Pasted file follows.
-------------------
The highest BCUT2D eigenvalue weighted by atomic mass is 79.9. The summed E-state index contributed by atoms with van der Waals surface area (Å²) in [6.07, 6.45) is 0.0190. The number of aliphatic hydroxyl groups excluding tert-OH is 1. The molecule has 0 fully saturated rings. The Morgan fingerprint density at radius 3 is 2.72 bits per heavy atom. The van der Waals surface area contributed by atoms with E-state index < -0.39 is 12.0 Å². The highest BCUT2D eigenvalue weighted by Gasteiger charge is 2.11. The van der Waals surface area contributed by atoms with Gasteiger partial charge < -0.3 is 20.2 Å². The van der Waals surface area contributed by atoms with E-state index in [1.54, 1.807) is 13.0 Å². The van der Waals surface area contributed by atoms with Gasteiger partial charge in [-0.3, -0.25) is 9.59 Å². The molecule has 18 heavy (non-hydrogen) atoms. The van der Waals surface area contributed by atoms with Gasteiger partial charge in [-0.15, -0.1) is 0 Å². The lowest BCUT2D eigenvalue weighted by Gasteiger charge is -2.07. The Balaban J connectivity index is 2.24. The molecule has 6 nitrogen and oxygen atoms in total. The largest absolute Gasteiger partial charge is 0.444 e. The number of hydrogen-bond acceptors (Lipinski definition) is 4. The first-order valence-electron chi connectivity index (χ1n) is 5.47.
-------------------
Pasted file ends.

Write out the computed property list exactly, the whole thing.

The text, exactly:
The highest BCUT2D eigenvalue weighted by atomic mass is 79.9. The summed E-state index contributed by atoms with van der Waals surface area (Å²) in [6.07, 6.45) is 0.0190. The number of aliphatic hydroxyl groups excluding tert-OH is 1. The molecule has 0 fully saturated rings. The Morgan fingerprint density at radius 3 is 2.72 bits per heavy atom. The van der Waals surface area contributed by atoms with E-state index < -0.39 is 12.0 Å². The highest BCUT2D eigenvalue weighted by Gasteiger charge is 2.11. The van der Waals surface area contributed by atoms with Gasteiger partial charge < -0.3 is 20.2 Å². The van der Waals surface area contributed by atoms with E-state index in [1.54, 1.807) is 13.0 Å². The van der Waals surface area contributed by atoms with Gasteiger partial charge in [-0.3, -0.25) is 9.59 Å². The molecule has 18 heavy (non-hydrogen) atoms. The van der Waals surface area contributed by atoms with Gasteiger partial charge in [-0.15, -0.1) is 0 Å². The lowest BCUT2D eigenvalue weighted by Gasteiger charge is -2.07. The Balaban J connectivity index is 2.24. The molecule has 6 nitrogen and oxygen atoms in total. The largest absolute Gasteiger partial charge is 0.444 e. The number of hydrogen-bond acceptors (Lipinski definition) is 4. The first-order valence-electron chi connectivity index (χ1n) is 5.47.